SALT LAKE CITY, Utah (Jan. 31, 2024) – Yesterday, the Utah House and Senate gave final approval to the Constitutional Sovereignty Act, a bill that would create a process to end state and local enforcement of some federal actions in the state and set the stage to stop them in practice and effect.
Sen. Scott Sandall filed Senate Bill 57 (SB57). Under the proposed law, the Utah legislature would have the authority to pass a concurrent resolution prohibiting a state or local government officer from enforcing or assisting in the enforcement of a federal directive within the state if the legislature determines the federal directive “violates the principles of state sovereignty.”
SB57 defines “federal directive” as:
- a statute passed by the United States Congress
- an executive order by the President of the United States
- a rule or regulation adopted by a federal agency;
A federal directive would “violate the principles of state sovereignty “if the federal directive restricts or infringes upon a power or a right reserved to the state by the Tenth Amendment to the United States Constitution or the state’s rights or interests to provide for the health, safety, and welfare and promote the prosperity of the state’s inhabitants,” as determined by the state legislature.
The bill went to a conference committee to iron out differences between the House and Senate versions. The Senate approved the final language by a 24-5 vote. The House passed the final version 57-14. The bill now moves to Gov. Spencer Cox’s desk for his consideration.
The Salt Lake Tribune ran a story claiming “the Supreme Court has repeatedly ruled” that states do not have the authority to “ignore federal laws and regulations if they think those mandates are unconstitutional.”
This is incorrect.
In the first place, SB57 doesn’t create a process to “ignore” federal laws and regulations. It creates a process to prohibit the state from using its own personnel and resources to enforce federal laws and regulations.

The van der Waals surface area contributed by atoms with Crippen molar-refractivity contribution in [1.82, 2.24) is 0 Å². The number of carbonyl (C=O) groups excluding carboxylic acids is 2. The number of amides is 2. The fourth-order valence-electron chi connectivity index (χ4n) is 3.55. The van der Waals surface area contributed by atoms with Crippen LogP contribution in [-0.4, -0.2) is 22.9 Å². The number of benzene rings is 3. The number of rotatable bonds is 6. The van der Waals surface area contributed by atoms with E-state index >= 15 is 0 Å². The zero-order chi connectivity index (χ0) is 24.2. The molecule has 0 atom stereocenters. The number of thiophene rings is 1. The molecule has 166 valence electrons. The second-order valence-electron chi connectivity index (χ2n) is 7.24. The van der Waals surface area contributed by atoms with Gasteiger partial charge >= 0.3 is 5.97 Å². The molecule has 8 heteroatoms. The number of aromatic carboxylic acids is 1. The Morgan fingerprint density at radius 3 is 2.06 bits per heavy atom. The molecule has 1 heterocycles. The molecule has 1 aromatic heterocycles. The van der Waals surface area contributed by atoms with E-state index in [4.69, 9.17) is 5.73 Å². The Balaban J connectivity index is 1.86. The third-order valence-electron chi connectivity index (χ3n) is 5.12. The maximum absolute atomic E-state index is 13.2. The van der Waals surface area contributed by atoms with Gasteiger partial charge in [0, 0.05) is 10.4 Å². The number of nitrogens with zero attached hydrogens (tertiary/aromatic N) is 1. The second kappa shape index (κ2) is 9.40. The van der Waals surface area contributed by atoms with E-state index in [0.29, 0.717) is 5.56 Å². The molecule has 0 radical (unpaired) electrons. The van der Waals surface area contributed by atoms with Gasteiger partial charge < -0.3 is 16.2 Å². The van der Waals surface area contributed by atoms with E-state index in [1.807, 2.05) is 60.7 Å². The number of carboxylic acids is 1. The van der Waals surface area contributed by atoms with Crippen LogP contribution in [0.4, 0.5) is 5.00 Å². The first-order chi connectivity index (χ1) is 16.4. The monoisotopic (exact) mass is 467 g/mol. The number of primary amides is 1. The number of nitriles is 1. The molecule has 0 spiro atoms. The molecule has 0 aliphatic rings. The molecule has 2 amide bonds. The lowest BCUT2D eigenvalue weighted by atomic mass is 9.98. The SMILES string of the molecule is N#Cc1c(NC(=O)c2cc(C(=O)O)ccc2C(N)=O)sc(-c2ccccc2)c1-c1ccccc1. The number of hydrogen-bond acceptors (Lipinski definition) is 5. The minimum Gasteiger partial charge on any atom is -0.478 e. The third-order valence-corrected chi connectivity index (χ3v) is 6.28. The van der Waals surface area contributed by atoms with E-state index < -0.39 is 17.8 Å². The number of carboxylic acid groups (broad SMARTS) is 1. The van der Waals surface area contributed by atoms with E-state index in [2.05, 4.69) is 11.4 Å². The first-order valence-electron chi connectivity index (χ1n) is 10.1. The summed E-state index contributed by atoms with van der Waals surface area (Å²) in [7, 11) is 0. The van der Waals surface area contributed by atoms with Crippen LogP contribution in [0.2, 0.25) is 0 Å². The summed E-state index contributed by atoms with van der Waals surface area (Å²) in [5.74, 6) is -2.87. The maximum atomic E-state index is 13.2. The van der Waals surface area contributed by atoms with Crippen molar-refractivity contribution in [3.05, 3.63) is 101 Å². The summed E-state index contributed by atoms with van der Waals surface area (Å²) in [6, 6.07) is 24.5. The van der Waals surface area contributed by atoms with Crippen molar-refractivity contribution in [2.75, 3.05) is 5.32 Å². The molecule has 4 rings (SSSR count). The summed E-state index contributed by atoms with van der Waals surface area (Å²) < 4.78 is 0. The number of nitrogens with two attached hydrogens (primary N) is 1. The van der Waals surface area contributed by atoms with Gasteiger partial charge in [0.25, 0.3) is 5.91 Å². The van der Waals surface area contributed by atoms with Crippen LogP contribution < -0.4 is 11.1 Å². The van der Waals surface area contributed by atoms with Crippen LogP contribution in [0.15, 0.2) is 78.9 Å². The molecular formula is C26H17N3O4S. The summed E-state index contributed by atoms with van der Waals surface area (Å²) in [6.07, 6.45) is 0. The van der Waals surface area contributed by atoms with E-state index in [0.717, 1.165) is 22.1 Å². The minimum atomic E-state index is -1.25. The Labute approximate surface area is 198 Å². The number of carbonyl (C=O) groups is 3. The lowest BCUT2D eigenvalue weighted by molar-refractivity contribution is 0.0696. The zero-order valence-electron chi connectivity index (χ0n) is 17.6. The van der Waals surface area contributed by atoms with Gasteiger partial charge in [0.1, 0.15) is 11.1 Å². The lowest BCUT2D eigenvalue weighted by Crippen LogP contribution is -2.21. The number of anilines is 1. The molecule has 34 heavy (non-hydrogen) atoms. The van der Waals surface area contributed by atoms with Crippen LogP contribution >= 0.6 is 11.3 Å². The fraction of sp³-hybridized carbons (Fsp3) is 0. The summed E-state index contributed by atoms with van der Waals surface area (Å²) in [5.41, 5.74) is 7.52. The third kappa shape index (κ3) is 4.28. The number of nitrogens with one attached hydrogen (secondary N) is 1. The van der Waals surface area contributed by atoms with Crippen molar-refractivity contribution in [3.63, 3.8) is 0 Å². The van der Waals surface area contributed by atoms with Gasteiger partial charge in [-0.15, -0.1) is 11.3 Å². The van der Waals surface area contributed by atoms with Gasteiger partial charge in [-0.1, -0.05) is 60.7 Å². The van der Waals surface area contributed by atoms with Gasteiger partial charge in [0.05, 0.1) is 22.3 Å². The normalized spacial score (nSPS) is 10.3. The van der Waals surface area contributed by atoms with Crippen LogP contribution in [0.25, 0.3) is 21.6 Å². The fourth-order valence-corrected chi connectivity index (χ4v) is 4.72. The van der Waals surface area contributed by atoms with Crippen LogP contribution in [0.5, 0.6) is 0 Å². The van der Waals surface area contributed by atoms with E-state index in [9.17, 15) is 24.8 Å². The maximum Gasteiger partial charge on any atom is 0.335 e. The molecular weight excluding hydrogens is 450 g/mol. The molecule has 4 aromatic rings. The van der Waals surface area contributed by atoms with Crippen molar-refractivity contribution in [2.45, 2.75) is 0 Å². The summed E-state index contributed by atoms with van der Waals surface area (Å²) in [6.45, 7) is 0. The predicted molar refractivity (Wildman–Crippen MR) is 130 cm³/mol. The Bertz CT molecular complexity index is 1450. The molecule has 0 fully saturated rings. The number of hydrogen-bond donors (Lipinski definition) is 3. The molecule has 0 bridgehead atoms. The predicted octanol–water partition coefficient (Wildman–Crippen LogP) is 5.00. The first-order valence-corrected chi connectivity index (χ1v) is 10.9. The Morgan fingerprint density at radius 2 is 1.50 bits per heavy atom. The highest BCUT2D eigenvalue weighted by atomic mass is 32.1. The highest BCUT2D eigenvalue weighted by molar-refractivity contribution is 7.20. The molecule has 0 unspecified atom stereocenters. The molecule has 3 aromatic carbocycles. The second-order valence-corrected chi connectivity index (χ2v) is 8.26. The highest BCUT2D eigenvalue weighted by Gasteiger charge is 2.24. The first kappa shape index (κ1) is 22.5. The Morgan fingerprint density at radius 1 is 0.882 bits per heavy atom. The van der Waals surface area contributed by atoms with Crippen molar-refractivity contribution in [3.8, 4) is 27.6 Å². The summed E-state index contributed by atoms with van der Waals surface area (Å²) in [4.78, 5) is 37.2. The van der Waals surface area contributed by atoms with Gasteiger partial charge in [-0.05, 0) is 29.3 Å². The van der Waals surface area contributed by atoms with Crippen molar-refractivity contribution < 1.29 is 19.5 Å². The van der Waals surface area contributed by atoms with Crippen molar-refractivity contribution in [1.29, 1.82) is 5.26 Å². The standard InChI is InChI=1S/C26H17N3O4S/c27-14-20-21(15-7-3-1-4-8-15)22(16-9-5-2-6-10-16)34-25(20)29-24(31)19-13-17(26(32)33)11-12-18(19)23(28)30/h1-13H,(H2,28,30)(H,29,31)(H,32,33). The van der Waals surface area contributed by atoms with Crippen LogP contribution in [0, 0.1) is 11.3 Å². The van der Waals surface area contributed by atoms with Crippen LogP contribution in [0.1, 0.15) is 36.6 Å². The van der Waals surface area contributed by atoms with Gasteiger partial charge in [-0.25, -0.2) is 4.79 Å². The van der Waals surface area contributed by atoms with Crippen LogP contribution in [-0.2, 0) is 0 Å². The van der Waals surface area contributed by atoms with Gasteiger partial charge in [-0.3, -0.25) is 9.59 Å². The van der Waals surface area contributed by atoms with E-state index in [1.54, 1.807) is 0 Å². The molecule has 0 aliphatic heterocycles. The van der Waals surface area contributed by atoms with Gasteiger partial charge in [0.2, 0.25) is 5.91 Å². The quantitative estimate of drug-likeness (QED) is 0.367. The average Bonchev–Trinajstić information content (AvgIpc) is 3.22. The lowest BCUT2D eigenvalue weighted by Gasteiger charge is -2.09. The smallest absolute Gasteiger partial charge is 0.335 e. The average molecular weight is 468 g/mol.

It would not interfere with federal enforcement at all.
And the truth is the Supreme Court has repeatedly held that state and local governments don’t have to lift a finger to enforce a federal law or implement a federal program. This is true whether the federal actions are unconstitutional or not.
The provisions prohibiting the state from enforcing or implementing certain federal acts rest on a well-established legal principle known as the anti-commandeering doctrine. Simply put, the federal government cannot force states to help implement or enforce any federal act or program – whether constitutional or not. The anti-commandeering doctrine is based primarily on five Supreme Court cases dating back to 1842. Printz v. U.S. serves as the cornerstone.
“We held in New York that Congress cannot compel the States to enact or enforce a federal regulatory program. Today we hold that Congress cannot circumvent that prohibition by conscripting the States’ officers directly. The Federal Government may neither issue directives requiring the States to address particular problems, nor command the States’ officers, or those of their political subdivisions, to administer or enforce a federal regulatory program. It matters not whether policy making is involved, and no case by case weighing of the burdens or benefits is necessary; such commands are fundamentally incompatible with our constitutional system of dual sovereignty.”
No determination of constitutionality is necessary to invoke the anti-commandeering doctrine. State and local governments can refuse to enforce federal laws or implement federal programs whether they are constitutional or not.
Based on James Madison’s advice for states and individuals in Federalist #46, a “refusal to cooperate with officers of the Union” provides an extremely effective method to render federal laws, effectively unenforceable because most enforcement actions rely on help, support and leadership from the states. This legislation could effectively end enforcement of any federal laws deemed to violate the Constitution.
Fox News senior judicial analyst Judge Andrew Napolitano agreed this type of approach would be extremely effective. In a televised discussion on federal gun laws, he noted that a single state refusing to cooperate with enforcement would make federal gun laws “nearly impossible” to enforce.
The federal government relies heavily on state cooperation to implement and enforce almost all of its laws, regulations and acts. By simply withdrawing this necessary cooperation, states can nullify in effect many federal actions. As noted by the National Governor’s Association during the partial government shutdown of 2013, “States are partners with the federal government on most federal programs.”
Cox will have 20 days from the date the Utah legislature adjourns to sign or veto SB57. If he takes no action, it will become law without his signature.
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